Startup Law 101 Series – Where Should I Incorporate My Startup Business?

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The problem for the founders

The founders of start-up companies must decide whether to integrate in Delaware or in the state in which they will operate. Despite the generally held opinion of lawyers, I think the founders should think long and hard before choosing Delaware because it is often do not the best choice for a typical early start-up company.

Many start-up lawyers regularly recommend Delaware

During the tech bubble of the late 1990s and early 2000s, the idea of ​​a fast track to an initial public offering became so entrenched that startups started skipping the stage of incorporation into their own states and passed directly to an incorporation in Delaware. speed up the process of making public. The bubble burst but this practice did not do it.

So what do we have? The impetus that drove lawyers to use Delaware regularly for startups was to shorten the IPO process. After the changes made by Sarbanes-Oxley and some rules of public accounting, very few startups are now opting for the IPO path. Still, the Delaware filing model persists.

Let's take a look at the benefits of incorporating in Delaware versus its downsides, to see if it makes sense for startups to file filings in Delaware on a regular basis, as many lawyers have asked.

Why VCs favor Delaware

Delaware law offers substantial benefits and is an ideal state of residence for public companies and startups that are in the final phase that are about to become public . Delaware has a well-developed and reasonably consistent body of corporate law that most business lawyers are familiar with. It offers a variety of benefits that protect a well-established management – such as the ability to avoid the cumulative voting of directors and the possibility of staggering the election of directors. Because of these advantages, Delaware is favored by venture capitalists who generally control the companies in their portfolio and prefer to make this control as comprehensive as possible. Public companies like Delaware for this reason too.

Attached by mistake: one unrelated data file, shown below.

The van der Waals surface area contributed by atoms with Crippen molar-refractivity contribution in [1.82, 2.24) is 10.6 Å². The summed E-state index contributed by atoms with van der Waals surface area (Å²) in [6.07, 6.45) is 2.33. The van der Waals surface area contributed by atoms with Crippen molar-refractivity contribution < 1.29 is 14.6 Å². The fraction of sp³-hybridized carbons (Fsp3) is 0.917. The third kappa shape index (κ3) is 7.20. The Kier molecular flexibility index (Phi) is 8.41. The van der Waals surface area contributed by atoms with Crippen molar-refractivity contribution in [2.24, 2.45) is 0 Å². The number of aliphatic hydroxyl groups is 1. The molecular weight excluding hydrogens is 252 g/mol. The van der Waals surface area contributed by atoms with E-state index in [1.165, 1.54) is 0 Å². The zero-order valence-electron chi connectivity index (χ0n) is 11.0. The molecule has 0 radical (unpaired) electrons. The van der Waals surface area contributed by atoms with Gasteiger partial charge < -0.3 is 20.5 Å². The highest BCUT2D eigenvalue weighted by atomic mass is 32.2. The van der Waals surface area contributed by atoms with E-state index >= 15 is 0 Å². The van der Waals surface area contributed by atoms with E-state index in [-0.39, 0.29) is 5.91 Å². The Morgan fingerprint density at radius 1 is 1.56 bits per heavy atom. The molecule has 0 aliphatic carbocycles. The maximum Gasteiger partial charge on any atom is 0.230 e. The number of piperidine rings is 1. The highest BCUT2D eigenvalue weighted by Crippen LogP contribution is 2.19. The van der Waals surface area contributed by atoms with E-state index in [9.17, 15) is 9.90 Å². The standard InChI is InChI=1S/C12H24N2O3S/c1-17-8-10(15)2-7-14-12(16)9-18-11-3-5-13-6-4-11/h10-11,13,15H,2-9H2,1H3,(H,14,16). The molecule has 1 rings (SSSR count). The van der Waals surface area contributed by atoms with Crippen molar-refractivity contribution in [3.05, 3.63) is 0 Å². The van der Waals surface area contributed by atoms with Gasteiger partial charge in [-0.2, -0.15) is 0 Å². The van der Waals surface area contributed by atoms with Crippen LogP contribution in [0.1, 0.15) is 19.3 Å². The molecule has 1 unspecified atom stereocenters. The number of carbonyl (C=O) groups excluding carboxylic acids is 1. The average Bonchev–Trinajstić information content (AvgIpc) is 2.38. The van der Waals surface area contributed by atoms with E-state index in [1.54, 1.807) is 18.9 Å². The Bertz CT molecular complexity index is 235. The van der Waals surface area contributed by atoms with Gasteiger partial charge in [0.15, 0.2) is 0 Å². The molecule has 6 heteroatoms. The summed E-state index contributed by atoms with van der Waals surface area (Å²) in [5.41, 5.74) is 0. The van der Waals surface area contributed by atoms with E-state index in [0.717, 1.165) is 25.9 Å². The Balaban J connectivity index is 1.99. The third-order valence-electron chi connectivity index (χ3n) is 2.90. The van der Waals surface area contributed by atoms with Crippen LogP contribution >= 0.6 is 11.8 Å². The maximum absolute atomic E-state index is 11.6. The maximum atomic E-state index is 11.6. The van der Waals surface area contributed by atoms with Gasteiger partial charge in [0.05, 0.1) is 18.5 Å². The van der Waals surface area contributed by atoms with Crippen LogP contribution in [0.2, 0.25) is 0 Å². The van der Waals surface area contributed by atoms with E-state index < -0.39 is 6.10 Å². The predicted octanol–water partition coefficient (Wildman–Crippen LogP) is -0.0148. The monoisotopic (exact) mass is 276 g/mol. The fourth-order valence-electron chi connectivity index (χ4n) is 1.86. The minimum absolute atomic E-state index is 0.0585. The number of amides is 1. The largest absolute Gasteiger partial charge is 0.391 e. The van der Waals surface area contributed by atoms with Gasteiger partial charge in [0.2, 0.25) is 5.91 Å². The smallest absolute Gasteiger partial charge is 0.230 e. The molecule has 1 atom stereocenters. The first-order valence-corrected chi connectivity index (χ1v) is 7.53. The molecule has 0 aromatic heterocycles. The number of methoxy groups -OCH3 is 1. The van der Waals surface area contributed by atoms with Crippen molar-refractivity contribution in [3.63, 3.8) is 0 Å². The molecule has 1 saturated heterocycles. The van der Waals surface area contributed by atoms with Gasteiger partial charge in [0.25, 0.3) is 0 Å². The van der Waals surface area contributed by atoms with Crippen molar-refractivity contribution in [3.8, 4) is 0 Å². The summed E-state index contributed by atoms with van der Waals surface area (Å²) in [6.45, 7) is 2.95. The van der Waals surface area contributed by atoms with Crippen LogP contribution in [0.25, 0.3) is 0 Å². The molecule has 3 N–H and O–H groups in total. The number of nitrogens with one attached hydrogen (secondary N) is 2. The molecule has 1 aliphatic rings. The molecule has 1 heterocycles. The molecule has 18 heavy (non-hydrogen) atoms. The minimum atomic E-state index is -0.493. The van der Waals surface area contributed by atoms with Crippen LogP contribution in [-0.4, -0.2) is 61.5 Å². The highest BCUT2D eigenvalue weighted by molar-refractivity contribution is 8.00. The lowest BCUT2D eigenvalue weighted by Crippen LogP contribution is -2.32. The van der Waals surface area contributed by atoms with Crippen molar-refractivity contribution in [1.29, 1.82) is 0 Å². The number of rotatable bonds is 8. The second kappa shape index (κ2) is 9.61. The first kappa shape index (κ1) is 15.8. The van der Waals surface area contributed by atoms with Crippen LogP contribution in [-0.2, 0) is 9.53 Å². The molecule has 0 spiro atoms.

The Delaware law also gives the preferred investors with voting control of a company the unilateral power to merge that entity with another, or to acquire it, without the founders or other junior participants owning most of the common shares. This type of transaction can "wipe out" the value of ordinary shares because it can be structured so that only those with a preference for liquidation (ie preferred shareholders) derive value from it. while the remaining shareholders do not get much. or nothing. In Delaware, unlike other states like California, those who do not get anything like this often do not have a voice. There are therefore good reasons for preferred investors in preferred shares (venture capital firms) to favor Delaware companies. This gives them a huge advantage over the remaining shareholders in case the venture capital firms decide to "dismantle" the company.